The Atlantic Remembers Martin Luther King Jr. With Commemorative Issue

Dr. Martin Luther King Jr. locks arms with his aides as he leads a march of several thousands to the court house in Montgomery, Ala., March 17, 1965.
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In 1963, The Atlantic published Dr. King’s famous “Letter from Birmingham Jail.”

Now, 50 years after the assassination, The Atlantic has published a special commemorative issue on the life and work of Dr. King.

The issue contains archival photography, poetry, and original essays and interviews, according to The Atlantic. Among the original essays is one from Bernice King, Dr. King’s youngest child. Bernice — who was five years old when her father was assassinated — introduces the issue.

Vann Newkirk, a writer at The Atlantic, said he wants people who read the issue to be challenged and feel shaken.

“I think I want anybody who reads this, especially students, especially young folks, to walk away challenged,” he said. “This should challenge people based on my having gone through the American education system and learning not any of this. It should challenge people who go through our schools who are in school now and learning.”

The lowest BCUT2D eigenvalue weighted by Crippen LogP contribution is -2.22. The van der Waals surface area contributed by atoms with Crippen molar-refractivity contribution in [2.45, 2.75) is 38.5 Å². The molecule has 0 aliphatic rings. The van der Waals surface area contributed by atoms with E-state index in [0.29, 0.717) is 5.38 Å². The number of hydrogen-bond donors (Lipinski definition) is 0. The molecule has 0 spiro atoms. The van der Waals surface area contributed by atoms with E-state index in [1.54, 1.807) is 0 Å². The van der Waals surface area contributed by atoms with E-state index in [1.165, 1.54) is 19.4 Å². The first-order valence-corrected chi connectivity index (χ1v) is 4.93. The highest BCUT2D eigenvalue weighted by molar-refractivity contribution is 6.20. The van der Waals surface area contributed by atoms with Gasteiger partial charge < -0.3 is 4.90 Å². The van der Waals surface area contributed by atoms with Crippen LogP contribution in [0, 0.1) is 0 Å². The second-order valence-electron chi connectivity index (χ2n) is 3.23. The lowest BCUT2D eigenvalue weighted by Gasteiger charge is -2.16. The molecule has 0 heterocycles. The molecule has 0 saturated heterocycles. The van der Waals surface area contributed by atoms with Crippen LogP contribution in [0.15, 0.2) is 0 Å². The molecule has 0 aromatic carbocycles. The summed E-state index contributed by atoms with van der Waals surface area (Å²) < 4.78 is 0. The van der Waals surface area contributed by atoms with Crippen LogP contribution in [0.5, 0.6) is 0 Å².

Newkirk, a Morehouse graduate, said even he was challenged by putting the issue together.

“I’m a Morehouse man, there’s a certain amount of ‘you can’t tell people about Dr. King, I already know,’ but cracking open his works, talking to Dr. Bernice King, talking to the official biographers, reading everything … you learn so much, it challenges me as well.”

He said his hope is that people really spend time with the issue and read every entry.

“I want them to leave that experience feeling shaken, feeling like something they thought they understood about this country and where we’ve been and where we’re going is changed now.”

This week, The Atlantic has published a special commemorative issue on the life and work of Dr. King.
Courtesy of The Atlantic.